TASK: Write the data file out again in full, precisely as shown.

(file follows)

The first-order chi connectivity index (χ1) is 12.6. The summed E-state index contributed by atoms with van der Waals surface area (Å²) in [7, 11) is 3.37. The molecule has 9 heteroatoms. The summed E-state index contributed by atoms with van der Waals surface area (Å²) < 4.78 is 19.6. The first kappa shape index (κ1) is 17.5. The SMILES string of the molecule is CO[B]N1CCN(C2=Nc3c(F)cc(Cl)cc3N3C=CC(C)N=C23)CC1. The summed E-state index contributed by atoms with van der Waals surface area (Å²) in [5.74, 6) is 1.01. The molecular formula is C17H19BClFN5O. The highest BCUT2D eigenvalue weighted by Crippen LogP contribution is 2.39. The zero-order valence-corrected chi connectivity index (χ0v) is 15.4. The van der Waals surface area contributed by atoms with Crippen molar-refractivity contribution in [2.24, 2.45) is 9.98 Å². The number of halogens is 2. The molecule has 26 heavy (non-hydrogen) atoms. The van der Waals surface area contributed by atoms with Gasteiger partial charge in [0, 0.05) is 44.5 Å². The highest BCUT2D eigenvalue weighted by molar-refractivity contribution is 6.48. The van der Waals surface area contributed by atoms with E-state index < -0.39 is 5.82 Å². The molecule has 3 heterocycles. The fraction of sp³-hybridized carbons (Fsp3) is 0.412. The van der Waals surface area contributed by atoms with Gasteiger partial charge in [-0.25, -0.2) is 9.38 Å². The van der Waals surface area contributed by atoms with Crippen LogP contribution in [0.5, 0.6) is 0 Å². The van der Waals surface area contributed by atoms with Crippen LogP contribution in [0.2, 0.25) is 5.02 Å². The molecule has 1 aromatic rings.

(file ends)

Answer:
The first-order chi connectivity index (χ1) is 12.6. The summed E-state index contributed by atoms with van der Waals surface area (Å²) in [7, 11) is 3.37. The molecule has 9 heteroatoms. The summed E-state index contributed by atoms with van der Waals surface area (Å²) < 4.78 is 19.6. The first kappa shape index (κ1) is 17.5. The SMILES string of the molecule is CO[B]N1CCN(C2=Nc3c(F)cc(Cl)cc3N3C=CC(C)N=C23)CC1. The summed E-state index contributed by atoms with van der Waals surface area (Å²) in [5.74, 6) is 1.01. The molecular formula is C17H19BClFN5O. The highest BCUT2D eigenvalue weighted by Crippen LogP contribution is 2.39. The zero-order valence-corrected chi connectivity index (χ0v) is 15.4. The van der Waals surface area contributed by atoms with Crippen molar-refractivity contribution in [2.24, 2.45) is 9.98 Å². The number of halogens is 2. The molecule has 26 heavy (non-hydrogen) atoms. The van der Waals surface area contributed by atoms with Gasteiger partial charge in [0, 0.05) is 44.5 Å². The highest BCUT2D eigenvalue weighted by molar-refractivity contribution is 6.48. The van der Waals surface area contributed by atoms with E-state index < -0.39 is 5.82 Å². The molecule has 3 heterocycles. The fraction of sp³-hybridized carbons (Fsp3) is 0.412. The van der Waals surface area contributed by atoms with Gasteiger partial charge in [-0.25, -0.2) is 9.38 Å². The van der Waals surface area contributed by atoms with Crippen LogP contribution in [0.5, 0.6) is 0 Å². The van der Waals surface area contributed by atoms with Crippen LogP contribution in [0.2, 0.25) is 5.02 Å². The molecule has 1 aromatic rings.